Humour as a character trait can facilitate human relationships and represent a positive coping strategy. This project investigates to what extent humour is present as a character trait in psychiatric patients, especially those with depression or schizophrenia, to what extent the handling of humorous material is altered, whether humour plays a role as a coping strategy, whether patients can train this coping strategy and whether Hzumour possibly represents a protective factor.

Language comprehension difficulties occur early in the course of schizophrenic disorders and are relevant both clinically and for understanding the pathophysiology of the disorder. A long-known feature is the difficulty in correctly understanding non-literal, "transferred" meanings (such as metaphors, metonymies, irony). Different forms of non-literal language are investigated in healthy subjects and patients with schizophrenic psychosis of varying severity using fMRI. Preliminary results in healthy subjects indicate different functional neuroanatomy for different types of non-literal meanings. Schizophrenic patients show impaired activation especially in core regions of language perception. The current studies also aim to determine the influence of psychopathology on brain activation, such as the influence of the severity of formal thinking disorders.

Interindividual differences between individual subjects are detectable in most fMRI studies of higher cognitive functions (such as cartoon comprehension or whole sentence reading). Although these may exhibit remarkable intra-individual stability, they have been insufficiently explored. However, numerous studies point to an influence of personality variables. In a current study, the influence of humor and exhilarability (in the sense of a personality trait) is investigated. Paradigms of humor perception (understanding of cartoons) and the perception of positive emotions are applied.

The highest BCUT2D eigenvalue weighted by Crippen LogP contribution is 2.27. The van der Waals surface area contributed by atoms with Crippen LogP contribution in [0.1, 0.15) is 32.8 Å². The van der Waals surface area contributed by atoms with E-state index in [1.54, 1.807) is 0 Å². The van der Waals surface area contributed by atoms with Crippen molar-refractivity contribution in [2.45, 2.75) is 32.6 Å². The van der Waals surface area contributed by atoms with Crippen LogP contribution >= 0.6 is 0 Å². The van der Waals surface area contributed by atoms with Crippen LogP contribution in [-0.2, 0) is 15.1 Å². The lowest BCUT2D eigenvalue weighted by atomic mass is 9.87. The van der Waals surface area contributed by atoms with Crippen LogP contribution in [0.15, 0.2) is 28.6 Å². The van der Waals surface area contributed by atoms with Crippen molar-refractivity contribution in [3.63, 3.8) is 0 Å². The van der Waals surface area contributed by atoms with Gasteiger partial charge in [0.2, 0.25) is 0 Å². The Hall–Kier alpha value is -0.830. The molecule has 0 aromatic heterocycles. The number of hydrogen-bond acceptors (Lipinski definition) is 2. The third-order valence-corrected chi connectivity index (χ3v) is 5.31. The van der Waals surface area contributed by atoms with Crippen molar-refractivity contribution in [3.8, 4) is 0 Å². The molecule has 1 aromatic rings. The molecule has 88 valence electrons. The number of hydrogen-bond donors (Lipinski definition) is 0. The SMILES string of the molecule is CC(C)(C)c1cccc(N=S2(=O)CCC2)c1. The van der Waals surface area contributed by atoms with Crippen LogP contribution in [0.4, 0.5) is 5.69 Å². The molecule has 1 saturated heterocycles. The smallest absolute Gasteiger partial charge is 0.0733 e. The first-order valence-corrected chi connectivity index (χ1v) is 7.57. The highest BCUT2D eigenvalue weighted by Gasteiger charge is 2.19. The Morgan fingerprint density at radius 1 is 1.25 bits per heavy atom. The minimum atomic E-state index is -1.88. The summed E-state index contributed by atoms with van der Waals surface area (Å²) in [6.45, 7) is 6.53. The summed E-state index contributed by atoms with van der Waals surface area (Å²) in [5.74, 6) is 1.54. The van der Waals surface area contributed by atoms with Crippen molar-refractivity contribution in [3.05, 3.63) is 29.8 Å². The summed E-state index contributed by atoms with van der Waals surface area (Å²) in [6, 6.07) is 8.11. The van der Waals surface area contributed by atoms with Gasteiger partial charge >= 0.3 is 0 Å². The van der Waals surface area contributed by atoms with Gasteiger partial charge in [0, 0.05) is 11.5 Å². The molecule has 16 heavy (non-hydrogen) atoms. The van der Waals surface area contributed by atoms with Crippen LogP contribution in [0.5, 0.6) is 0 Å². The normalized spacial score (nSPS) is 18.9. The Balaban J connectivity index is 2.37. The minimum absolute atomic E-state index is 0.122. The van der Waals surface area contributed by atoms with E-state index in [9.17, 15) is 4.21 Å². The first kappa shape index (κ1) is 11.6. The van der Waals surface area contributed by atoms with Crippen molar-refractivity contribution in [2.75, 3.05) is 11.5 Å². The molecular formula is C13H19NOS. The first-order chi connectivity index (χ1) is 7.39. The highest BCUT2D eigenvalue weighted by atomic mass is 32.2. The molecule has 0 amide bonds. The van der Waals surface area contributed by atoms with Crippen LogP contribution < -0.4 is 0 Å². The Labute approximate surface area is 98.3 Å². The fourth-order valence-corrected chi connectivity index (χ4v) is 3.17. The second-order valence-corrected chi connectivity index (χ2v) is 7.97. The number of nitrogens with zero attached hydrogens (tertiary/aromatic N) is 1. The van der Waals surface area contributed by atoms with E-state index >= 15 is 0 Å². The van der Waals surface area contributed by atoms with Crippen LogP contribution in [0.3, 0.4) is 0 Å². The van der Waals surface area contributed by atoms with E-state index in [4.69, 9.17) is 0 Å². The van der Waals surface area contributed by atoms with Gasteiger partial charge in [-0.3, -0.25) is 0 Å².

Definitions and explanations of terms

Definitions of the term "emotion" exist almost as many as authors who have written about it. By emotions, following Plutchik's (1984) definition, we mean "complex response sequences to stimuli involving cognitive evaluations, subjective changes, autonomic and neural effects, impulses to action, and behavior." It still seems important to add Damasio (2000) that triggering stimuli can be both internal (e.g., tissue damage with pain, but also the imagination of a situation) and external to the individual (e.g., the perception of another person). Thus, our idea is that emotions represent convolutions of reactions that occur at different levels and include physiological changes such as neuronal activations or even heart rate acceleration, internal perception of one's state, and observable behavior. These changes do not have to be equally pronounced on all levels - e.g. the externally observable behaviour is usually adapted to the respective situation.